Talk about the importance of sound and music.
It was so important, and it took a long time to do as it’s really a silent movie when there’s no music, and as it’s not an action film, it was really critical that we didn’t overdo it or under-do it. I took a very long time working with my sound mixer — over four months. Before we shot, I went around Poland with my casting director to lots of folk music festivals and selected various faces, voices and tunes for the first part of the film. That took over half a year. Then I chose three tunes performed by Mazowsze, a real ensemble founded after the war and still performing today. A tune could be used in different ways — as a simple folk song at the start of the film, but then also later as a haunting jazz number in the Paris scenes. For me, all this was like the glue holding it all together. Then I chose a lot of other music, like the Russian piece, Gershwin and also a song like “Rock Around The Clock,” which really drives a wedge between Wiktor and Zula. The film ends with Bach, which gives it a whole different feel and perspective.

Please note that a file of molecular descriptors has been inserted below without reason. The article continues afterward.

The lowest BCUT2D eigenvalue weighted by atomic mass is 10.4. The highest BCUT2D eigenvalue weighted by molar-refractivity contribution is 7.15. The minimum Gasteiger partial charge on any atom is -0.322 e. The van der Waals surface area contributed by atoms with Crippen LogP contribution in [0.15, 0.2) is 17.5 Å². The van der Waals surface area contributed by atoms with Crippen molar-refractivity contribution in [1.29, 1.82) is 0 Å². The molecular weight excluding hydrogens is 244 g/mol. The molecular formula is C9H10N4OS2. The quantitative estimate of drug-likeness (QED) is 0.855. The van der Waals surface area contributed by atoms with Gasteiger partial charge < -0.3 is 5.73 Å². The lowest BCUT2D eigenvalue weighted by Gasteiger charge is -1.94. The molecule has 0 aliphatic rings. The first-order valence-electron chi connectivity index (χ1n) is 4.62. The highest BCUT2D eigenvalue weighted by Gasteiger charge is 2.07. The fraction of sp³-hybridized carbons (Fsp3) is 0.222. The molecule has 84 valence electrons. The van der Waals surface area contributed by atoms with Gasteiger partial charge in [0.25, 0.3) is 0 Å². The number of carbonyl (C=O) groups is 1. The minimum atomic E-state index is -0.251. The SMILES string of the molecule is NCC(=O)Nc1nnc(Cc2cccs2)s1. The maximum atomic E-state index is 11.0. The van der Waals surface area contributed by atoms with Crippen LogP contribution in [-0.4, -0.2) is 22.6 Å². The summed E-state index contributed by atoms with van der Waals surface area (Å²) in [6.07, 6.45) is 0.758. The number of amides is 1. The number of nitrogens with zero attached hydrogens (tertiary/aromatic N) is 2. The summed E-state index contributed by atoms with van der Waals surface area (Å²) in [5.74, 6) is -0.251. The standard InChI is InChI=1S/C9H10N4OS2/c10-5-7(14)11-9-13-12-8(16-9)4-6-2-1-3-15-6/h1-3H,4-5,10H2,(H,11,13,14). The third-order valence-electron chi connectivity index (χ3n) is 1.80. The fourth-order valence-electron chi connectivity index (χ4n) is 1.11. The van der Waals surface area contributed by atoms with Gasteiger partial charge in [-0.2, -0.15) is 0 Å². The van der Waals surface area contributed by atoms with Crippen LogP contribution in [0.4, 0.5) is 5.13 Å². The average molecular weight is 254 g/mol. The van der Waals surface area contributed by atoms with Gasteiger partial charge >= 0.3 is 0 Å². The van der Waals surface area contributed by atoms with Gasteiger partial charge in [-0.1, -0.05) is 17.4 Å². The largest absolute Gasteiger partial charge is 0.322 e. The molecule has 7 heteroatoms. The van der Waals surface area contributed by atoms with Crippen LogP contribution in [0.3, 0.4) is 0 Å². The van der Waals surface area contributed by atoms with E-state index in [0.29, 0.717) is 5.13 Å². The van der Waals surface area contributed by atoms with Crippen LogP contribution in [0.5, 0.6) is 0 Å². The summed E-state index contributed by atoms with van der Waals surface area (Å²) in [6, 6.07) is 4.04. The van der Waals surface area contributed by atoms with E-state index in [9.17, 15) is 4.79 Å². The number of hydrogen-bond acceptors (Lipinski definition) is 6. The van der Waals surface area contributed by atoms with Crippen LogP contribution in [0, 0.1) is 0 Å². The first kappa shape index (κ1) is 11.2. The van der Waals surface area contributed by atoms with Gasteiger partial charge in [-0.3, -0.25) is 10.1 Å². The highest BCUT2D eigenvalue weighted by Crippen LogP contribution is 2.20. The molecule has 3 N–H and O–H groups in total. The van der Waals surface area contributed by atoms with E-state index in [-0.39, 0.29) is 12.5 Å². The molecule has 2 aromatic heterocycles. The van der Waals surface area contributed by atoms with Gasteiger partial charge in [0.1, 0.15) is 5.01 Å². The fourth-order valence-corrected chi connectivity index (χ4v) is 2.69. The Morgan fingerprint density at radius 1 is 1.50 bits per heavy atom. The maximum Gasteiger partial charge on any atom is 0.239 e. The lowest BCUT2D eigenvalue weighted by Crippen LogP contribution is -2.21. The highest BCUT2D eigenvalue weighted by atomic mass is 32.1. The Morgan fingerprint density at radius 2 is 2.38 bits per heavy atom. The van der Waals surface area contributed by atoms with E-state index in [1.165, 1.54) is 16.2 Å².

The grading must have also been very important for the look?
Yes. Michal Herman was the colorist and we spent a long time getting the contrast and grain just right. I love that process.

Did the film turn out the way you hoped?
It did. It’s more or less everything I felt and imagined about my parents and their story, even though it’s a work of fiction.


Industry insider Iain Blair has been interviewing the biggest directors in Hollywood and around the world for years. He is a regular contributor to Variety and has written for such outlets as Reuters, The Chicago Tribune, The Los Angeles Times and the Boston Globe.

Sundance Videos: Watch our editor interviews

postPerspective traveled to Sundance for the first time this year, and it was great. In addition to attending some parties, brunches and panels, we had the opportunity to interview a number of editors who were in Park City to help promote their various projects. (Watch here.)

Billy McMillin